Get an enclosed pull behind trailer- he can then tote the MC and all his extra stuff in safety.

Anonymous said...

When tho good Lord gave out brains this man thought he said trains and said " give me a long one ".

PapPappy said...

Get a label maker or some masking tape, and each of you label "your space"....taking turns, so you can each have your own space for your own items.
Because it's a "B", space will be at a premium, so you will find that you will have to compromise on "common" ground....but it may still bring peace to this RV couple.

I totally agree that a trailer for the bike is the way to go, and it will allow access to the rear compartment of the van, as well as additional storage for both folks!

Anonymous said...

FOr goodness sakes, a heavy motorcycle is too heavy to be carried in a "rack" on the back of a B class. Buy a "motorcycle" trailer, put a weight distributing hitch on the B class, and pull it. Even then, it's going to put extra strain on your engine and cut down on you gas mileage. It bepends on the size of your B class. Is it a Roadtrek van type or a larger B class like a mini C class? I agree, having the extra transportation so you don't have to lash every thing down in the B class just to go get milk,is a good idea.

Anonymous said...

I agree with the previous posts. This MH was not built to care MC on the rear. It is probably near is GVRW when delivered, with minimum allowance for personal items. Get the trailer for the MC or a bigger MH. I do not want to meet you on the road as a new hood ornament on my rig!

karl said...

I'm surprised the RV shrink failed to even mention the load carrying limitations with this topic. If in fact we're talking about a Harley, then it's not a smart move, in my opinion. I don't think it's sensible to carry any load over 300lbs (bike plus hitch) on a hitch rated at 5000 pounds or 500 pounds tongue weight.


TonyK said...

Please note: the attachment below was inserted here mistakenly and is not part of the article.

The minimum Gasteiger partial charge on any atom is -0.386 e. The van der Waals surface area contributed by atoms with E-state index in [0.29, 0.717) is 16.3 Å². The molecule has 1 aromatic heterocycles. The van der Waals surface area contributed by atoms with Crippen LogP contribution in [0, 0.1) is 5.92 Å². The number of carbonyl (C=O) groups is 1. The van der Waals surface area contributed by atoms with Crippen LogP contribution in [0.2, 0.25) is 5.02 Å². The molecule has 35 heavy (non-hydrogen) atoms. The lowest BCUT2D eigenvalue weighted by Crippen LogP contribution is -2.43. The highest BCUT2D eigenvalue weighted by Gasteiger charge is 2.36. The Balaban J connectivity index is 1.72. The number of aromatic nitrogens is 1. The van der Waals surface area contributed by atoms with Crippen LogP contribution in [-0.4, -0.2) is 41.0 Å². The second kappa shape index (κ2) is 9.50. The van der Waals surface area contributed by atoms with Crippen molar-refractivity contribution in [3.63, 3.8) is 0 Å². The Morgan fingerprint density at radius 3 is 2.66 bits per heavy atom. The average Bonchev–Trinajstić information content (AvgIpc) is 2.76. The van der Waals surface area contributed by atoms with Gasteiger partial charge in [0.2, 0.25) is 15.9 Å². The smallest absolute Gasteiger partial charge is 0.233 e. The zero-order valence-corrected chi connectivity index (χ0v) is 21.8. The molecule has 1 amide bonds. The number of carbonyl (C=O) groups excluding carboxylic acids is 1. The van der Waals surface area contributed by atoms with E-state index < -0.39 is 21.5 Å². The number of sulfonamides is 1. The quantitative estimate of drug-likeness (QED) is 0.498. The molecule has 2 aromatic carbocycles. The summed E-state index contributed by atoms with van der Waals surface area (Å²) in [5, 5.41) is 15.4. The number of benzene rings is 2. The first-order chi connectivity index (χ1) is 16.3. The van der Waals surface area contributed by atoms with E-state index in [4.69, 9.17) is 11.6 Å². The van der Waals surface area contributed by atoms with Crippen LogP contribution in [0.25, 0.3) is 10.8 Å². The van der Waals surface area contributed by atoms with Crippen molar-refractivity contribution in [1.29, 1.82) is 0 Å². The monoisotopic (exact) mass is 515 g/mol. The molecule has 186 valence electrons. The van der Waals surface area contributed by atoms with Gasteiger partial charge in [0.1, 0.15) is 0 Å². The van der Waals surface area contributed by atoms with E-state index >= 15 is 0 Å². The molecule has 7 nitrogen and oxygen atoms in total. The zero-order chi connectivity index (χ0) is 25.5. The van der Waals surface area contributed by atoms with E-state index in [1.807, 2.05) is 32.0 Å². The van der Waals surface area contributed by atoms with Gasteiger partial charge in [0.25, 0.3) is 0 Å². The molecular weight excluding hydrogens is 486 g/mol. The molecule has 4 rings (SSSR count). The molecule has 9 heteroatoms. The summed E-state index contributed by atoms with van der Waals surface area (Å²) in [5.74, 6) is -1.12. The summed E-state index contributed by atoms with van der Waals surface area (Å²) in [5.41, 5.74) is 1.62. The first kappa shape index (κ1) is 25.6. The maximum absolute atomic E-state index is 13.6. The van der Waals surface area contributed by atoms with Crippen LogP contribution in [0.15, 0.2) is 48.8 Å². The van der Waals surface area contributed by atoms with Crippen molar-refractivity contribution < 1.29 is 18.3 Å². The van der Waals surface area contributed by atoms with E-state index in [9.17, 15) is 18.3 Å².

First, nobody know what kind of Class B or Motorcycle she is talking about, so its kinda hard to listen to comments about that. Her issue is space inside the Class B. When you start with one or downsize to a Class B I think you both need to see how much space is available and discuss how to wisely use it. I think taking 4-5 camping trips before you decide it wise.

R.V. Safely said...

Thank you RV Shrink for changing enough of the facts to protect the innocent. I am the idiot in question and find it interesting to see how many know it alls, jump to conclusions without all of the facts. A tip of the hat to TonyK for the reasonable response. First I wonder how many of you experts have ever weighed your rigs front axel, rear axel and combined weight fully loaded. I have, and with my KLR 650 on the rack it is still 1,000 pounds below the GVW of the vehicle. The rear axel has 660 pounds to spare, the front axel has 980 pounds to spare. The motorcycle and rack combination is well below the tongue weight limit of the hitch. I pull trailers for a living and know a thing or two about mechanical issues. As for the headlight angle, my van has the ability to adjust it on the fly from the drivers seat. Now here is a teachable moment for all of you who tow a car or trailer behind your Motorhome. Look up your vehicles (GCWR) Gross Combination Weight Rating. Now spend $5.00 and go have your rig weighed fully loaded, I'll bet many of you driving unsafe vehicles.